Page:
Oct. 10, 2007 – Dr. Laurel Thatcher Ulrich, pre-eminent historian of early America and the history of women, will deliver this year’s O. Meredith Wilson Lecture, to be held on Thursday, Oct. 25 at 4:30 p.m. in the Dumke Auditorium, Utah Museum of Fine Arts Marcia and John Price Museum Building, on the University of Utah campus. The lecture is free and open to the public.
Ulrich’s lecture, titled “A Woman and a Cow: Celebrating a Renaissance in History,” will explore the rediscovery of women’s experience in the past generation of historical scholarship. “People not only make history by what they do, but by what they choose to remember,” states Ulrich, who explains that the journey into the past seven centuries of women’s work is made possible by the remarkable flowering in scholarship that followed the feminist movement of the 1970s.
Ulrich’s innovative and widely influential approach to history has been described as a tribute to “the silent work of ordinary people,” an approach that, in her words, aims to “show the interconnection between public events and private experience.”
The James Duncan Philips Professor of American History at Harvard University, Ulrich is a graduate of the University of Utah and a renowned historian of women in early America. She is a former MacArthur Fellow whose book, A Midwife’s Tale, won the Pulitzer Prize for History in 1991. The Age of Homespun (2001) was described by Michael Kammen as “a unique work of astonishing originality.” Her newest book, Well-Behaved Women Seldom Make History, has just been published by Alfred A. Knopf.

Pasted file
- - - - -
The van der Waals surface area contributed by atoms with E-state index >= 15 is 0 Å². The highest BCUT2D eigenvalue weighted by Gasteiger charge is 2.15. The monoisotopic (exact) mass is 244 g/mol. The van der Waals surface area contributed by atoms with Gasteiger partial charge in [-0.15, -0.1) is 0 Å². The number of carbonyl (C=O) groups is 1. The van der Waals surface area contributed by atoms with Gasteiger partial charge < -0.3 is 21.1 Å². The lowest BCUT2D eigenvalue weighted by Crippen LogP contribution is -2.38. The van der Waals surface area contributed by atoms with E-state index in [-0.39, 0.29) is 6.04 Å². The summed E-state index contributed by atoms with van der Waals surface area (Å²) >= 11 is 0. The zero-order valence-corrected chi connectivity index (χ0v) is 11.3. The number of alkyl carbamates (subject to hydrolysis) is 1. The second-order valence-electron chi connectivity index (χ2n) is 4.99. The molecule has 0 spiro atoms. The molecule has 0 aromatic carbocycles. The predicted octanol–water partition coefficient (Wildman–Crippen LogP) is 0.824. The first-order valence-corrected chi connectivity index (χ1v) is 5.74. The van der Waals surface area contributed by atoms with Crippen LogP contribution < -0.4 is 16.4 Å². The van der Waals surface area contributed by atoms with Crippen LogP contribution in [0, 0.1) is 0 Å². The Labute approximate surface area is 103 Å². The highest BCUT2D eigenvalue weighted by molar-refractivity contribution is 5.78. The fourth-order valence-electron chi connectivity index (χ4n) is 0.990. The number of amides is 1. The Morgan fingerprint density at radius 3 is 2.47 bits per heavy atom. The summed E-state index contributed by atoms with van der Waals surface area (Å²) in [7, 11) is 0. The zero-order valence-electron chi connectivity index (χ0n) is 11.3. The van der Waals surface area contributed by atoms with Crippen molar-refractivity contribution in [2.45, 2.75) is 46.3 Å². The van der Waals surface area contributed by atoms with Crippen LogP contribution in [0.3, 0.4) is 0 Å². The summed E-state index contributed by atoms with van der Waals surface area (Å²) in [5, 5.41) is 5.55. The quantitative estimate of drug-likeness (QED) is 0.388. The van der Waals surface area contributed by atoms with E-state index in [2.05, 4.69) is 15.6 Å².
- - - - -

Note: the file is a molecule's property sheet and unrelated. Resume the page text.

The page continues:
Born in Sugar City, Idaho, Ulrich self-identifies as an active feminist and Mormon and has written with great insight about her experiences. She co-edited with Emma Lou Thayne a collection of essays about the lives of Mormon women entitled, All God’s Critters Got a Place in the Choir.
The annual Wilson Lecture was created at the University of Utah in 1976 under the auspices of the Tanner Lecture Trust at the request of Obert C. Tanner. Its namesake, O. Meredith Wilson, was a professor of history at the University of Utah and the University of Chicago before going on to serve as president of the University of Oregon, the University of Minnesota and the Center for Advanced Study in the Behavioral Sciences at Stanford University.